The runaway train

Canada sees surge in film prod'n to record

MONTREAL — A big-time surge in runaway production from the U.S. helped spur film production to record levels last year in Canada, according to just-released figures from the Canadian Film and Television Production Assn.

Total production activity in Canada grew 14% to hit C$3.7 billion ($2.6 billion). The most extensive growth came in the amount of foreign shooting, which increased 34% to reach $760 million. Canadian-content production rose 12% to $1.1 billion, while treaty co-productions nearly doubled to $568 million.

“It’s a buoyant industry,” said Elizabeth McDonald, president of the Canuck producers association. “I don’t think it’s taking away opportunities from the Americans. Canada is an easy target. I don’t think it’s runaway production. There’s an insatiable demand to fill, with more shelf space and channels.”

Growth across the board

Foreign revenues were also up for Canada producers, rising 23% to $1.1 billion. All of the regions of Canada showed strong growth. The four Atlantic provinces (Nova Scotia, New Brunswick, Prince Edward Island and Newfoundland) saw growth of 35% to $83 million, while revenues in the prairie provinces of Manitoba and Alberta grew 37% to $156 million.

The leading province in terms of production was Ontario, with $966 million in spending, due mainly to a 57% increase in foreign shooting. Quebec was second with $828 million. Over the past three years, Quebec has upped its share of total production in Canada from 28% to 31%, while Ontario’s share of total production has declined from 45% to 38%. British Columbia is third with $527 million, up 28%.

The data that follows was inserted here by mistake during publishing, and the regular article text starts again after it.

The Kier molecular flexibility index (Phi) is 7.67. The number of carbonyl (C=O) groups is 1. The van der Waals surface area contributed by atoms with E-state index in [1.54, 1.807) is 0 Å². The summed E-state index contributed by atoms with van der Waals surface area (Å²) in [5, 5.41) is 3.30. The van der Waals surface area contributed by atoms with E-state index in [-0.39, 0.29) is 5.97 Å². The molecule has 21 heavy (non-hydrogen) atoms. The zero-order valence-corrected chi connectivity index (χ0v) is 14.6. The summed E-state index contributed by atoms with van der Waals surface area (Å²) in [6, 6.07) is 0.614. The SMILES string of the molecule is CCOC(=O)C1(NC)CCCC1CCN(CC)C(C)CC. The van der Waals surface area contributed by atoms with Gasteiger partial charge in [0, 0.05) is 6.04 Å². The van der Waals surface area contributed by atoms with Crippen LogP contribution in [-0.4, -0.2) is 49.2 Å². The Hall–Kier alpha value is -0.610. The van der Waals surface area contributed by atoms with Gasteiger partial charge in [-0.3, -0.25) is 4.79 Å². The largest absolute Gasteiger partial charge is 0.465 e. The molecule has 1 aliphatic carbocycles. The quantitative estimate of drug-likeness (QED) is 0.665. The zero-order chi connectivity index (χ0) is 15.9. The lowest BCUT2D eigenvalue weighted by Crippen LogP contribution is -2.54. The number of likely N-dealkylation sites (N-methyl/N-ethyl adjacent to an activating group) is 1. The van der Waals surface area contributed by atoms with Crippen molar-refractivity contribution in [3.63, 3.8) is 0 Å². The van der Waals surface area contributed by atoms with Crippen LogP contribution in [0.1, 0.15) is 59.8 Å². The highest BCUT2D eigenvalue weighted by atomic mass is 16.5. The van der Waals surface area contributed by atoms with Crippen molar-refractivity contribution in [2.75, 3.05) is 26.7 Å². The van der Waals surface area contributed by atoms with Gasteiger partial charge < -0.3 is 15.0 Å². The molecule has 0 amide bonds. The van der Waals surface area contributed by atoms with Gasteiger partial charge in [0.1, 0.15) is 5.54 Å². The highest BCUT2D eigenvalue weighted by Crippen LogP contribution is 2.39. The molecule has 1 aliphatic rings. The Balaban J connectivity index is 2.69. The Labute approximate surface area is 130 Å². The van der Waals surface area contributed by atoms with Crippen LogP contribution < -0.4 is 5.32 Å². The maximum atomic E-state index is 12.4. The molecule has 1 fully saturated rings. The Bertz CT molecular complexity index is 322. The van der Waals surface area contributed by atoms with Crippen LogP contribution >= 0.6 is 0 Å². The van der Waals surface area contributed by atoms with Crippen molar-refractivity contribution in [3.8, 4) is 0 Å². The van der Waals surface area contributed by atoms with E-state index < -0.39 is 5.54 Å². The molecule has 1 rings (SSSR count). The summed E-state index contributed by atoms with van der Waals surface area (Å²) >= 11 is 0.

The Canadian Film and Television Production Assn. figures cover a slightly different time period than the figures released by the different provincial film funders, which cover the calendar year. British Columbia, for example, had a late-year production surge, which is not reflected in the association’s figures, but will be counted in next year’s tally.

Television production in Canada grew 9% to $1.9 billion, while feature-film shooting increased 33% to $602 million.

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